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I hate goodbyes. I hate letting go. It’s not in my nature to give up, but I can’t be strong all the time. 

I buried my stand mixer in the backyard two weeks ago, across from my husband Mr. Bagel’s award-winning aloe vera plants. I hadn’t realized it was failing — how could I not notice? The slow degradation, the senseless animosity of time took my mixer’s soul long before it had ceased to work. At what point did it die? At what point did I hold a stranger in my arms? 

Grief is a funny thing. It ebbs and flows, hitting me at unexpected moments. The sound of an egg cracking makes me itch for the mixer, ready to make something beautiful. I wanted to make meringues for my family. Baked until golden, chewy on the inside, the perfect bite. 

I learned everything I know at the foot of my grandmother. I remember watching, entranced as her gnarled hands delicately formed braided garlic knots. They were beautiful. She would sit at the head of the table, eyes alight with joy, as everyone praised her for her skill. I would watch, on the sidelines, amazed by how far her power reached. She could only make garlic knots. That was her life — her identity. 

I hate goodbyes. First, my grandmother, and now my mixer. When will it end? 

When I think about my grandmother, all that I never got to learn from her, I feel like I’ve lost a part of myself — a golden center full of hope and abundance. I imagine my life as once having so much potential. I was better with my mixer. I felt whole then, or something close to it.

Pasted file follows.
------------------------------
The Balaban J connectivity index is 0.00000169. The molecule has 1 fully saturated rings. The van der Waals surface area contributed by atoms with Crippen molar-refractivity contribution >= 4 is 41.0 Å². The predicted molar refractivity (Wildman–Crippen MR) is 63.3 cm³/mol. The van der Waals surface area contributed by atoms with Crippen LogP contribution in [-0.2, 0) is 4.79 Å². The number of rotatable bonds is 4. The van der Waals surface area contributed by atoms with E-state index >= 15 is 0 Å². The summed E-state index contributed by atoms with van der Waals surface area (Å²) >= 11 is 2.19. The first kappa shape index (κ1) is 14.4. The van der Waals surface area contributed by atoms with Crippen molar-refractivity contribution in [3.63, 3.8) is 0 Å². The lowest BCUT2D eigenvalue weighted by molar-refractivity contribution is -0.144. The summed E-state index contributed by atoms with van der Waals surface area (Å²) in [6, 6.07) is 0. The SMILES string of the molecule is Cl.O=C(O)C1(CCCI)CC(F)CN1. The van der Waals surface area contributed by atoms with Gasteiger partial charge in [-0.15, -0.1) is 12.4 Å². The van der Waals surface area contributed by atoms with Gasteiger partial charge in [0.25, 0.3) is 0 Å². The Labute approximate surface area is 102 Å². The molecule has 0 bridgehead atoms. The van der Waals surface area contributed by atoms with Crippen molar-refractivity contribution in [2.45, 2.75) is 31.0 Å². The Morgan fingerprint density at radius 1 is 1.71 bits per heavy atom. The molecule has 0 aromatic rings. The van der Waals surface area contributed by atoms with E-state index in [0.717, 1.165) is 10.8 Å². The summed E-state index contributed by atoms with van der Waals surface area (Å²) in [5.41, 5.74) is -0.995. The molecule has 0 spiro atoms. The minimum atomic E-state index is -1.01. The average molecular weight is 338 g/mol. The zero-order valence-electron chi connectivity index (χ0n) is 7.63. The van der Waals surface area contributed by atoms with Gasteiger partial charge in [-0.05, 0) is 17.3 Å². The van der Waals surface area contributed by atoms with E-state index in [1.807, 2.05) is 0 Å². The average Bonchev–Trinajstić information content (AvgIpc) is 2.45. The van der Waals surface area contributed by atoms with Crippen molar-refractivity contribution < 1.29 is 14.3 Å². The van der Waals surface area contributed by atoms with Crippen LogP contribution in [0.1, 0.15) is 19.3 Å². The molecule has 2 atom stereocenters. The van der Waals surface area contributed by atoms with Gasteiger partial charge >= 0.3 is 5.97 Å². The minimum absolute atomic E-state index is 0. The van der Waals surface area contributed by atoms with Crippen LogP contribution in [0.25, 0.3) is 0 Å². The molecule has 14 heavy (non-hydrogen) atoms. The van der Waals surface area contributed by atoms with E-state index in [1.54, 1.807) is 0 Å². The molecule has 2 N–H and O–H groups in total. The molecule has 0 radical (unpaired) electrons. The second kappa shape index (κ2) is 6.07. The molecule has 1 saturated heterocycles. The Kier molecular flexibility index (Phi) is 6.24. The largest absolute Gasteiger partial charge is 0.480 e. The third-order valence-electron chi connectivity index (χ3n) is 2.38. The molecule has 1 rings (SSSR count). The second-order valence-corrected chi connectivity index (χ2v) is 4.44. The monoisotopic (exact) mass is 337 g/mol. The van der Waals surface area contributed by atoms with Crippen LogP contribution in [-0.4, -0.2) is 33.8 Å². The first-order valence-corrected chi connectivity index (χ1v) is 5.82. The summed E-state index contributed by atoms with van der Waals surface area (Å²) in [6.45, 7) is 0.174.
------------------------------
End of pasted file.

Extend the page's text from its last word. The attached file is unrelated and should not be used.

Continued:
I stare at the egg whites circling the bowl with a sense of unending mortality. They begin to foam, signaling the beginning of transformation. I crack another egg into my hands, feeling the whites slip irrevocably through my fingers. I beat them into submission, wielding my whisk, my hands raw and aching. 

Baking is my life. It, more than anything else in the world, decides who I am. I orbit around baking like it is the earth and I am the moon — perhaps at some period waning, spirits dampened by the humdrum of life, and at other times waxing with effusive delight over the beautiful, all-consuming double act of creation and consumption. 

I wanted to make meringues for my family. Baked until golden, chewy on the inside, the perfect bite. But what is a meringue if not creation through sacrifice? It deflates so easily, formless unless reworked countless times, over and over, unable to rest. Unable to die. There’s nothing there — just an idea halfway finished. It is a thing warped so far from the original. At what point is a meringue no longer an egg? At what point did I make something that could not recognize itself? 

Every so often, I glance over to where my mixer is buried. Sometimes I visit its unmarked grave, and think of what might have been. I can’t bear to cope with what I have lost — what I will lose. I wonder what has already left me that I haven’t yet realized. I think that scares me the most. Only Mr. Bagel keeps me sane. He’s been spending so much time outside after he gets home from work — his forays into night gardening have made it so that, even when I haven’t seen his face in weeks, I still feel his presence. I don’t make meringues anymore. I wasn’t ready. 

I don’t think I’ll ever be ready. I’ve stopped eating the things I make. It feels like another way of saying goodbye. 

Anyway, here’s the recipe: 

1. Whip egg whites into stiff peaks.

2. Bake in the oven.

3. Serve to your family. Attempt to enjoy.

Graphics Editor at The MQ

Sharon was “born” in 1801. She inspired the Archie Comics, which later inspired the hit TV show Riverdale.

EIC Elect at The MQ

Former Editor-in-Chief. Like an ouroboros, her jokes consume themselves until no one knows whether they were ever funny. But they are.

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